Introduction Women with schizophrenia are known to have poor obstetric and neonatal outcomes. This study aims to determine these outcomes, along with psychiatric admission rates during pregnancy and the impact of this on outcomes. Method A cohort sample of 98 singleton pregnancies to women with schizophrenia managed in a specialised antenatal clinic in Western Australia (WA) from 2008-2016 was retrospectively examined. Data collected included demographic, psychosocial, obstetric, neonatal and psychiatric relapse. This was compared to the WA Mother and Baby perinatal data 2012. Descriptive data was analysed using SPPS software. Results The cohort demographic data was comparable to the WA perinatal population, with an over representation of Indigenous (24.5% cf 4.9%, p<0.001), smokers (58.2% cf 11.6%, p<0.001) and obese women (38.8% cf 23.1%, p<0.001). There were statistically significant higher rates of pre-existing medical comorbidities, antenatal and delivery complications, and women were less likely to achieve a normal vaginal birth (p=0.005). Neonatal outcomes demonstrated lower Apgar scores at 1 and 5 minutes (p<0.001), significantly higher rates of small-for-gestational-age infants (10.3% cf 5.3%, p=0.02) and special care nursery admission (p<0.001), but not preterm birth. Overall, 40.8% required psychiatric admission during pregnancy, with no significant trend regarding trimester timing, although 50% of these occurred in the first trimester. Psychiatric admission was associated with substance use (57%, p=0.01), but not significantly associated with poorer obstetric or neonatal outcomes. Conclusion Women with schizophrenia are a high risk population in pregnancy. Psychiatric admission does not appear to increase this risk further with specialised antenatal care management.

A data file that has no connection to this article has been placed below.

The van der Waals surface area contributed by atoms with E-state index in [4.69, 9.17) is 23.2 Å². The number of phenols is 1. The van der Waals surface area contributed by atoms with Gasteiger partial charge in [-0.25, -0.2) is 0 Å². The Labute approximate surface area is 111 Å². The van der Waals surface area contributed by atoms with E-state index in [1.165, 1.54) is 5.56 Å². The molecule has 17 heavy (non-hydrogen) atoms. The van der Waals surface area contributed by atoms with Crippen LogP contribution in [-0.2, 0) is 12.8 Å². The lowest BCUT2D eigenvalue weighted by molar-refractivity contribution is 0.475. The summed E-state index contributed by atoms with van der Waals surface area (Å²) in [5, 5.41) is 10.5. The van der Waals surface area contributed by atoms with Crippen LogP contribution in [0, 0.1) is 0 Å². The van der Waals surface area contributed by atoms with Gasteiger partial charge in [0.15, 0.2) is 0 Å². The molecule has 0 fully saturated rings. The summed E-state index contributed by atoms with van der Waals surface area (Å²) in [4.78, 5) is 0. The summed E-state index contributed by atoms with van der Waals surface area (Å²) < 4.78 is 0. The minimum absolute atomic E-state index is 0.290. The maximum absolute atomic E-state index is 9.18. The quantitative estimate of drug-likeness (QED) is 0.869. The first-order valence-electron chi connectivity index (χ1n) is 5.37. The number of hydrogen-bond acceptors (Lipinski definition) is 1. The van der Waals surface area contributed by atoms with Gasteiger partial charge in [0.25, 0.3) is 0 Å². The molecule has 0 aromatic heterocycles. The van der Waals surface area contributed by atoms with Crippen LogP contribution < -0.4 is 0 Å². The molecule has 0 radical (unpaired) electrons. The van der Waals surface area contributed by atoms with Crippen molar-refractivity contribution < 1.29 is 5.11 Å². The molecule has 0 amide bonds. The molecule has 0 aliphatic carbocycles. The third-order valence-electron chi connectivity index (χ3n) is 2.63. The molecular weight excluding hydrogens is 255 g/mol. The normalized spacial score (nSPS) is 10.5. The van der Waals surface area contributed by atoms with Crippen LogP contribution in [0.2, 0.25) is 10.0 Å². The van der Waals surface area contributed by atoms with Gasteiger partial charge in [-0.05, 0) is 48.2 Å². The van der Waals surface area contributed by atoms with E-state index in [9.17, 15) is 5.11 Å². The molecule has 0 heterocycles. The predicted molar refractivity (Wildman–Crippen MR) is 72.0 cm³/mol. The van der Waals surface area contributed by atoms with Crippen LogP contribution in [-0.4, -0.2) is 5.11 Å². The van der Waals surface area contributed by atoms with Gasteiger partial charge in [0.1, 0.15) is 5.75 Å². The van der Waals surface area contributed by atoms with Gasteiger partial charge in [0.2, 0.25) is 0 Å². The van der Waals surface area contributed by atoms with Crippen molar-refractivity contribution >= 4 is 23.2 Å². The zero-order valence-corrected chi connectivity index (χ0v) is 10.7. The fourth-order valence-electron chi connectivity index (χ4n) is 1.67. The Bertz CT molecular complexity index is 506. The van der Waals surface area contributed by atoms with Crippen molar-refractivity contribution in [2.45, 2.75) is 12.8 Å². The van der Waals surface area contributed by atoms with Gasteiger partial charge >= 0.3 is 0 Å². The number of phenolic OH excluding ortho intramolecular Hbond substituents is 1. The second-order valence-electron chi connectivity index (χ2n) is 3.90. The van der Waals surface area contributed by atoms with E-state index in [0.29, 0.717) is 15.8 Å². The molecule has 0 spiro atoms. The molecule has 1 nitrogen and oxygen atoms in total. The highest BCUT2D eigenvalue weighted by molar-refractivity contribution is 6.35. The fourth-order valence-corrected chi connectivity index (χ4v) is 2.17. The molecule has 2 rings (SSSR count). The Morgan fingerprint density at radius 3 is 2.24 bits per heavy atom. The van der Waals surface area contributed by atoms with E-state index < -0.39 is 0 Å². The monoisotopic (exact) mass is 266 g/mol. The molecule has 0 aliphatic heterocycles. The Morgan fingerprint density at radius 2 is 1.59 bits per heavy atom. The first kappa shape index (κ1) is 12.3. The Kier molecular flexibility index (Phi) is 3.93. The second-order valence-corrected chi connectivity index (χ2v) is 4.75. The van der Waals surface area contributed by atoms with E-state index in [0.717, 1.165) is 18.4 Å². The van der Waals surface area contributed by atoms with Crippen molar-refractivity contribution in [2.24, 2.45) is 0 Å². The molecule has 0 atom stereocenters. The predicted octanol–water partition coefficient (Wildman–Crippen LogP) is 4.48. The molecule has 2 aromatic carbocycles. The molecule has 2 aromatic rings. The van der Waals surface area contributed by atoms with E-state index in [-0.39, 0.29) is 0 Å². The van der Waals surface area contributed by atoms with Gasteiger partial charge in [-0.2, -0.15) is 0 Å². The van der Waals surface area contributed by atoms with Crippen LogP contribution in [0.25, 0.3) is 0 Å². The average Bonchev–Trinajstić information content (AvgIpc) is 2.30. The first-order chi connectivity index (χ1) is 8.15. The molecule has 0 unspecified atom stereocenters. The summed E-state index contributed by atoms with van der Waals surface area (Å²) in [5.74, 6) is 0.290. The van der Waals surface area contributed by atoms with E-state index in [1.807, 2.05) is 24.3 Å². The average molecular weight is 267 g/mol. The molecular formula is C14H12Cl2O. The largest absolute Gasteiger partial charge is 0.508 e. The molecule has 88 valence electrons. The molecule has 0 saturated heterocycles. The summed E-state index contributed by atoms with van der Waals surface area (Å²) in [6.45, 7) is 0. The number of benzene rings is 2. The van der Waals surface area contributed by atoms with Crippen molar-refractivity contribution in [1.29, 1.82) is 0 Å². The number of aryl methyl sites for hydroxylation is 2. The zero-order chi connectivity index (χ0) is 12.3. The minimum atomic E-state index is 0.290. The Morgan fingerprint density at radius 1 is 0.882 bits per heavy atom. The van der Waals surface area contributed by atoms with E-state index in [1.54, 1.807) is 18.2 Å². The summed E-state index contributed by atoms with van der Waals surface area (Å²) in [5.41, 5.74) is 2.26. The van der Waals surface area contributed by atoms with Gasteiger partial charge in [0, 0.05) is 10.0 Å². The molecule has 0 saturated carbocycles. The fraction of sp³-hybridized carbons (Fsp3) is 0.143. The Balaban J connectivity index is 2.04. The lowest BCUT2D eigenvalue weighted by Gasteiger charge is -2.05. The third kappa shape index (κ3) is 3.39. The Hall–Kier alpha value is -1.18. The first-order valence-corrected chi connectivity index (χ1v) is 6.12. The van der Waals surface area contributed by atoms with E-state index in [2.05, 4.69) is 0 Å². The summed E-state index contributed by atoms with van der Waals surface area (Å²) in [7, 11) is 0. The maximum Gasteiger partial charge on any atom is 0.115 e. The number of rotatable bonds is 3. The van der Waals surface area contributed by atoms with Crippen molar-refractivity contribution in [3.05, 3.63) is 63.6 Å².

|Journal||BJOG: an International Journal of Obstetrics and Gynecology|
|Publication status||Published - Mar 2018|